Episode 24: Neo4j – Graph Database Platform with Emil Eifrem

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Emil Eifrem is the Co-founder and CEO of Neo4j, a category-defining graph database platform powering applications for artificial intelligence, fraud detection, real-time recommendations, and master data. In this episode, Emil identifies key questions entrepreneurs must ask in the emerging era of public cloud software.

Transcript

Intro

Michael Schwartz: Welcome back, Underdogs. This week, we’re lucky to have with us Emil Eifrem, one of the co-founders and the CEO of Neo4j.

Everything about Neo4j’s journey was difficult. Let me just list some of the challenges.

It’s hard to start a business.
It’s hard to write a graph database.
It’s hard to invent a totally new market segment.
It’s hard to build a new business model in your totally new market segment.
It’s hard to raise capital if you are based in Sweden.
It’s hard to build an open source community from scratch.
It’s hard to build a business around open source.

The list goes on, and pretty much every challenge in the book was faced by Neo4j.

Not surprisingly, Emil has learned a few things along the way, so for this reason, it was a lot of fun chatting with him. He has some fantastic insights.

I think I only scratched the surface, so enough of my blabbering, here it goes.

What is a Graph Database?

Emil, thank you for joining us today.

Emil Eifrem: Thanks, Mike. Great to be here.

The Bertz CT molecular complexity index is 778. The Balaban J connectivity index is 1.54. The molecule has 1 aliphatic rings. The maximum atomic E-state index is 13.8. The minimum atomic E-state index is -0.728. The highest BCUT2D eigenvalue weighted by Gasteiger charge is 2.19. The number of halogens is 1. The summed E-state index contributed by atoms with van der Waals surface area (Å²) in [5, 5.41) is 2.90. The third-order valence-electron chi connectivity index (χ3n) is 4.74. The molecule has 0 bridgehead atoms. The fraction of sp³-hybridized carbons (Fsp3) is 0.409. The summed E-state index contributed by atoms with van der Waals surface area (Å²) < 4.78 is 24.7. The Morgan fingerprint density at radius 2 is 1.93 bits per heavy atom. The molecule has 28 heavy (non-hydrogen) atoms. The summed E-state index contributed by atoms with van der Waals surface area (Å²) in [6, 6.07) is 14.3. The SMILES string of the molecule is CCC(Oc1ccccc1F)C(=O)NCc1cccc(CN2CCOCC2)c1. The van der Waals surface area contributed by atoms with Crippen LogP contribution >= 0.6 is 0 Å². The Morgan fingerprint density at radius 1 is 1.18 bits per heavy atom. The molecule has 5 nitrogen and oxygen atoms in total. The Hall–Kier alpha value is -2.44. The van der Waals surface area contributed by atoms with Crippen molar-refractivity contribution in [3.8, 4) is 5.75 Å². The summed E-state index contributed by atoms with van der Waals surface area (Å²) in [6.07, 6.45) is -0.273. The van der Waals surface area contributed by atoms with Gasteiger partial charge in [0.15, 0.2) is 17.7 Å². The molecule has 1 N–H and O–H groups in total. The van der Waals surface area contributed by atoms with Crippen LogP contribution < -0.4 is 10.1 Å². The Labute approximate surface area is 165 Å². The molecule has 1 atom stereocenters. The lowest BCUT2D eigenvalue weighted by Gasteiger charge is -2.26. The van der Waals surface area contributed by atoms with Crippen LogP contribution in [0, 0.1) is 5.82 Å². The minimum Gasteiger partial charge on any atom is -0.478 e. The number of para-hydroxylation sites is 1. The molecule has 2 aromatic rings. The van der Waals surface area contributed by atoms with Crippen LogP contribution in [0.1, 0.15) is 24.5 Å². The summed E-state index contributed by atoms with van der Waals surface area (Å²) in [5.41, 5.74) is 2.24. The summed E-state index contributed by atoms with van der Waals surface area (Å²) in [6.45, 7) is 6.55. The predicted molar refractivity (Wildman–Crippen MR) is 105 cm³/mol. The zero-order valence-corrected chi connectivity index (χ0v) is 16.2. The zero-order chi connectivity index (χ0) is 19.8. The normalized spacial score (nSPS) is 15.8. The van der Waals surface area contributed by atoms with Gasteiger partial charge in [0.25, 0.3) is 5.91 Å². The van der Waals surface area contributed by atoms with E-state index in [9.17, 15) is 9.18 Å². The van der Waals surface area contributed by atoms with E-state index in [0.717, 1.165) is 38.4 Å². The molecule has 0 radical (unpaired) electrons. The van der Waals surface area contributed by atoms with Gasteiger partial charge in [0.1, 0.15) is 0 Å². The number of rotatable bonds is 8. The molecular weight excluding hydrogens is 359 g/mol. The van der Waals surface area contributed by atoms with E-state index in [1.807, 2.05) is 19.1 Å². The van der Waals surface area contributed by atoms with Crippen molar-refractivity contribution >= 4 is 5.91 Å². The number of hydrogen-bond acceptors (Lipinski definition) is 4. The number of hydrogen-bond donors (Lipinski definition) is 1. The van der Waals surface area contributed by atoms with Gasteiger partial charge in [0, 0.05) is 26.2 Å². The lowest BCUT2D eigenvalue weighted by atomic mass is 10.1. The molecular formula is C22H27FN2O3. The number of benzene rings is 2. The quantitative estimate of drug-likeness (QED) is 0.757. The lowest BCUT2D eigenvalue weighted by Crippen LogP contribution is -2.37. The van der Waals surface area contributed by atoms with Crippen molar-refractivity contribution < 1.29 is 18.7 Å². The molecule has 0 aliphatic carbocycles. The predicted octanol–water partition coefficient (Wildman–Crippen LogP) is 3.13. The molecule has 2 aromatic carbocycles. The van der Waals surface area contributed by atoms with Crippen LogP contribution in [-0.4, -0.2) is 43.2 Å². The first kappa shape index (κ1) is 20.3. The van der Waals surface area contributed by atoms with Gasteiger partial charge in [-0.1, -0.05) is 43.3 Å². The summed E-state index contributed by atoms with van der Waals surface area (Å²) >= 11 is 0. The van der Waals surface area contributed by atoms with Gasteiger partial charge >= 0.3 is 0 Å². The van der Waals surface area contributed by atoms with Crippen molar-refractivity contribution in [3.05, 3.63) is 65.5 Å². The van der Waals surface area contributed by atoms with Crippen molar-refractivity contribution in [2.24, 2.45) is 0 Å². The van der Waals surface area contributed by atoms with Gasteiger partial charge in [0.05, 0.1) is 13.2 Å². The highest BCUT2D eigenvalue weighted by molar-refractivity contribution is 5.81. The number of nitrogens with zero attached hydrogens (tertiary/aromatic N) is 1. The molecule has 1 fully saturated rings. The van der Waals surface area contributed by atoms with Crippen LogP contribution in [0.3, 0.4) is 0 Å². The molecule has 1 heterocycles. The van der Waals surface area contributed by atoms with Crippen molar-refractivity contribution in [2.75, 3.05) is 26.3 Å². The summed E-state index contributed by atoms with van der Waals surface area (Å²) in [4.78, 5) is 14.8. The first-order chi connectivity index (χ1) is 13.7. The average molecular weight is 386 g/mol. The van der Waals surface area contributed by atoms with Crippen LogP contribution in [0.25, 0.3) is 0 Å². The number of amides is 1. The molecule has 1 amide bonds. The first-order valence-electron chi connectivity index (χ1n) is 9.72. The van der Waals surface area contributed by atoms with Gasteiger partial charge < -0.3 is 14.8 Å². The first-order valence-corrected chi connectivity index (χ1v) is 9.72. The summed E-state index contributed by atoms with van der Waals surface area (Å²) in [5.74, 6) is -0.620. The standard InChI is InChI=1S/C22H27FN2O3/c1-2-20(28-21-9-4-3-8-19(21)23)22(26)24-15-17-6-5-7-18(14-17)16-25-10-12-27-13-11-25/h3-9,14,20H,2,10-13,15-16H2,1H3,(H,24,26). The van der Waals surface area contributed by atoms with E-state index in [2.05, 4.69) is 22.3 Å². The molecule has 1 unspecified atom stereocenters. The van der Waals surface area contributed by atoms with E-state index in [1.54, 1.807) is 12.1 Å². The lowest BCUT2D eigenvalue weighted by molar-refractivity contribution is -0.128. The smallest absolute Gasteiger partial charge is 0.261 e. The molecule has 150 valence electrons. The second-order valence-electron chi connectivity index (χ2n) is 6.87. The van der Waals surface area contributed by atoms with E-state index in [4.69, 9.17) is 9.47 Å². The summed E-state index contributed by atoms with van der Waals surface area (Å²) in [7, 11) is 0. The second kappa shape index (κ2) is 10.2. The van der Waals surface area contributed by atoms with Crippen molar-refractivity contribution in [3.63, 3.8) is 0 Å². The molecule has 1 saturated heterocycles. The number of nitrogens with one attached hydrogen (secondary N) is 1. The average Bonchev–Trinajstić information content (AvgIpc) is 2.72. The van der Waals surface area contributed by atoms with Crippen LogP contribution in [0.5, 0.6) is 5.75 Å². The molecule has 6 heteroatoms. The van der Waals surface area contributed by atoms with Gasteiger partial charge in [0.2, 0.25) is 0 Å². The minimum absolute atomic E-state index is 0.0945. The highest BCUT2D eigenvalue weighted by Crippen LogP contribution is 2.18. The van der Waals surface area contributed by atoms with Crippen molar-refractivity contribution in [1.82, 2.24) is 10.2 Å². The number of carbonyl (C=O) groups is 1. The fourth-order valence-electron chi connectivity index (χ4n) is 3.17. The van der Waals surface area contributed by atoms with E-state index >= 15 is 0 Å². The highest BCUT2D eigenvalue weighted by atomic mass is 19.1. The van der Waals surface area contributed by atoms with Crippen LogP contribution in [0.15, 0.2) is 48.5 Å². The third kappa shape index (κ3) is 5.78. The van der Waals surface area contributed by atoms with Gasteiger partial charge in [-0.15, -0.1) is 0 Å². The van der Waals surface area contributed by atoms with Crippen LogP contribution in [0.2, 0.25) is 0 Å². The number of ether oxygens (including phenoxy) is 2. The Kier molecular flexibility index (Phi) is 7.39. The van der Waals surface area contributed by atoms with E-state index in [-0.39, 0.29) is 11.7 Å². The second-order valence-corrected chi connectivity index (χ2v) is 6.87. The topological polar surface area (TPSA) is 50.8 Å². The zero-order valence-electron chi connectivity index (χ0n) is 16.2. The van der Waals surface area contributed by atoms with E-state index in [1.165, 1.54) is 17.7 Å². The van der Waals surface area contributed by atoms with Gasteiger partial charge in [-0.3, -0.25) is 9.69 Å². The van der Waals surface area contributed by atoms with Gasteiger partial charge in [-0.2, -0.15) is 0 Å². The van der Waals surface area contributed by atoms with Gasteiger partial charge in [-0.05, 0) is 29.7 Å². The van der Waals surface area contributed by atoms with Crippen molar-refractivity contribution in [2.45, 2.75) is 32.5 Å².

Michael Schwartz: So, primarily this is a business podcast. But just to provide some context, what is a graph database and what is it good at?

Emil Eifrem: That is a great question. One that I’ve spent most of my career actually answering and broadcasting.

At the highest level, we’re a database, so we store data. That’s pretty simple. But unlike the databases that most people are familiar with relational databases, which shape that data in rows and columns – our building blocks, or abstractions, are nodes and then relationships between those nodes. So, through that, you can build up a graph.

When I say graph, you should think social graph, which is a synonym with network. It’s a way of modeling data that is highly connected.

It turns out that a lot of data, in the modern day and age, is very connected. And if you have that kind of data, we can typically query it and be a thousand times faster, even a million times faster than a traditional relational database.

Origin of Neo4j

Michael Schwartz: You and your co-founders identified the need for a graph database around 2000, and you spent a couple of years trying to tackle the super hard problem.

At what point did you decide it was the right time to start the company behind this database?